Help for refugees in Jordan is focused almost exclusively on Syrians. Researchers Izza Leghtas and Dina Baslan make a plea for Yemenis, Somalis, and Sudanese not to be forgotten.
While teaching at Pima College, I had the honor of working with Amal, a young Dinka tribesman from Sudan. As an assignment, I asked my students to document their unique cultural geography. However difficult it was for Amal to discuss what he and his people experience, he put it in words. Amal has sadly passed away since the assignment. However, I would like to share his story.
Twelve years after they first fled, refugees from Sudan’s Darfur region are still stuck in eastern Chad. Chad is one of the poorest countries on earth, and the 360,000 Sudanese refugees live in some of its least developed regions. The climate is harsh, agriculture is often impossible, and government services like education and healthcare are largely non-existent.
From atop a rocky hill in eastern Chad, Ali looked out at Farchana camp, home to almost 26,000 of his fellow refugees from the Darfur region of Sudan. In his field of vision, Ali could see a maze of mud-brick shelters, women chopping firewood, and roving bands of giggling children. But to Ali, all these things don’t simply amount to a refugee camp: they are a symbol of defiance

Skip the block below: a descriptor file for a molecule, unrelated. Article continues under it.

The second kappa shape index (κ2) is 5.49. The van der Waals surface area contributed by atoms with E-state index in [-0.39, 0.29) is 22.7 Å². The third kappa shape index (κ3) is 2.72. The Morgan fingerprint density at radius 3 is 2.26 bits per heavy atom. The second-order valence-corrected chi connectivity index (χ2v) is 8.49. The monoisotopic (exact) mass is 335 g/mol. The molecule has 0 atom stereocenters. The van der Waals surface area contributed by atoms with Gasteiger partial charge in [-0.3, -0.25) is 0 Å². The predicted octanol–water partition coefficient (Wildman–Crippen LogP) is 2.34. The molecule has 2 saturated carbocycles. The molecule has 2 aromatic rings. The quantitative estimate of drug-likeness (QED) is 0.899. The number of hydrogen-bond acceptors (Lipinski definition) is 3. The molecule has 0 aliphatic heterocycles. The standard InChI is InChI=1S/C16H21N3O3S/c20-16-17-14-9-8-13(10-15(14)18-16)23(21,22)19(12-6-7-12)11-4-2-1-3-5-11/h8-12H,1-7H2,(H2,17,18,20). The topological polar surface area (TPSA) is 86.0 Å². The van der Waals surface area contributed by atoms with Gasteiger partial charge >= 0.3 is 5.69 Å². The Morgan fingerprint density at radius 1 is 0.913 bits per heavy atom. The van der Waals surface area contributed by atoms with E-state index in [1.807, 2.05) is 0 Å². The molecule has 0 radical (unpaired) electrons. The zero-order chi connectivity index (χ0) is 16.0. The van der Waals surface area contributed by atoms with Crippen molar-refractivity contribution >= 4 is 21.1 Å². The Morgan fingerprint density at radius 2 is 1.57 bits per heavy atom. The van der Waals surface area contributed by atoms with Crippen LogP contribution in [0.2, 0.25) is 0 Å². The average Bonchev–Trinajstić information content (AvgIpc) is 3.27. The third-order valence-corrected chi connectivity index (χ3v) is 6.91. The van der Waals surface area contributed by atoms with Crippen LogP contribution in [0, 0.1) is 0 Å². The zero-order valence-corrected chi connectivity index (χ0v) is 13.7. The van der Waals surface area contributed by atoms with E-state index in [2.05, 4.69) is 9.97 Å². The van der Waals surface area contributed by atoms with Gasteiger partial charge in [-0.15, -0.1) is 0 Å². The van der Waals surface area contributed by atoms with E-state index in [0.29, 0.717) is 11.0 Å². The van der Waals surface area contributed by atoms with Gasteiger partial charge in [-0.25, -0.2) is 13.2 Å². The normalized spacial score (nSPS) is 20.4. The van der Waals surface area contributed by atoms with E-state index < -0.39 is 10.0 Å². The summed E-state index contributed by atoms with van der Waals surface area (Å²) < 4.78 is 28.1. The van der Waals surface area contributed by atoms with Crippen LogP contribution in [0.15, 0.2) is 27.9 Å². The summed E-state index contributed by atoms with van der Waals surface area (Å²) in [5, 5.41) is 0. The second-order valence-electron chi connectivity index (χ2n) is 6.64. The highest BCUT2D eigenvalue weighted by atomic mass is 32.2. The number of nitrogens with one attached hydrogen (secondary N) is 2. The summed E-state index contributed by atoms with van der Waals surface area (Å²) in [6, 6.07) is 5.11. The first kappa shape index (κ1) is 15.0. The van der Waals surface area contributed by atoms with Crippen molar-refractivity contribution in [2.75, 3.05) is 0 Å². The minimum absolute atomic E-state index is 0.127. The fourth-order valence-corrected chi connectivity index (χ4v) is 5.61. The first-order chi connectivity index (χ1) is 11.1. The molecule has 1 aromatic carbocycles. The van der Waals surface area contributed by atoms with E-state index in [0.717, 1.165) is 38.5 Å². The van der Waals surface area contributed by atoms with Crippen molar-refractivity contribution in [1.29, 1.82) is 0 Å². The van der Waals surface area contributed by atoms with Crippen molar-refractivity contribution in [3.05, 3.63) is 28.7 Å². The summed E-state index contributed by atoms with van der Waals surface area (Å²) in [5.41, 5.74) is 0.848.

We are in the refugee camp of Touloum in eastern Chad and the sun is bright. The camp is surrounded by desert for miles in every direction. It is quiet in the camp as we walk through, except for a small group of children who are playing outside and the occasional sound of a donkey trudging through the sand.
A few weeks ago, Israel began sending letters to thousands of asylum seekers informing them of their imminent deportation to an unnamed African country. If they resist deportation and refuse to “voluntarily” leave Israel, the letter claims, they will be sent to jail within 30 days. This is an unconscionable violation of the rights of asylum seekers.